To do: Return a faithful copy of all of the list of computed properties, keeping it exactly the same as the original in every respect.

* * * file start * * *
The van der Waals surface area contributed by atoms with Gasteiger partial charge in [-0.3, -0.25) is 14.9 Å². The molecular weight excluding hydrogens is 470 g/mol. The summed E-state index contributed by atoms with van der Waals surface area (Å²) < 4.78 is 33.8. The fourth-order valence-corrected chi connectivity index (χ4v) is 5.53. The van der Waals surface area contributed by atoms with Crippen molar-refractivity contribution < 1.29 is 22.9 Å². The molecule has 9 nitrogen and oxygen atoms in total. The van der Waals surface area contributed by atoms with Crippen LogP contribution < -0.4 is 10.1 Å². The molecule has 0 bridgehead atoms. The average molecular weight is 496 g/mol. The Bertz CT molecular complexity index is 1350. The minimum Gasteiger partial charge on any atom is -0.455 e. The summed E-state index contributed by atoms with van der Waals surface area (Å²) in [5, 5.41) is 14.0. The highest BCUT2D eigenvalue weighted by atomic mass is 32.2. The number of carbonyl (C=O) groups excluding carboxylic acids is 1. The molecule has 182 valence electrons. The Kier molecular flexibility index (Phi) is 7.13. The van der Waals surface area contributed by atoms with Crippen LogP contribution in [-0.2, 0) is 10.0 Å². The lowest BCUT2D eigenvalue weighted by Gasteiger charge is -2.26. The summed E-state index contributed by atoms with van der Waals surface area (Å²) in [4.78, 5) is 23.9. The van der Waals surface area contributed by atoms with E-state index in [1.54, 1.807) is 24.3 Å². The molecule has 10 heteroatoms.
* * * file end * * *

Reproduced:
The van der Waals surface area contributed by atoms with Gasteiger partial charge in [-0.3, -0.25) is 14.9 Å². The molecular weight excluding hydrogens is 470 g/mol. The summed E-state index contributed by atoms with van der Waals surface area (Å²) < 4.78 is 33.8. The fourth-order valence-corrected chi connectivity index (χ4v) is 5.53. The van der Waals surface area contributed by atoms with Crippen molar-refractivity contribution < 1.29 is 22.9 Å². The molecule has 9 nitrogen and oxygen atoms in total. The van der Waals surface area contributed by atoms with Crippen LogP contribution < -0.4 is 10.1 Å². The molecule has 0 bridgehead atoms. The average molecular weight is 496 g/mol. The Bertz CT molecular complexity index is 1350. The minimum Gasteiger partial charge on any atom is -0.455 e. The summed E-state index contributed by atoms with van der Waals surface area (Å²) in [5, 5.41) is 14.0. The highest BCUT2D eigenvalue weighted by atomic mass is 32.2. The number of carbonyl (C=O) groups excluding carboxylic acids is 1. The molecule has 182 valence electrons. The Kier molecular flexibility index (Phi) is 7.13. The van der Waals surface area contributed by atoms with Crippen LogP contribution in [-0.2, 0) is 10.0 Å². The lowest BCUT2D eigenvalue weighted by Gasteiger charge is -2.26. The summed E-state index contributed by atoms with van der Waals surface area (Å²) in [4.78, 5) is 23.9. The van der Waals surface area contributed by atoms with E-state index in [1.54, 1.807) is 24.3 Å². The molecule has 10 heteroatoms.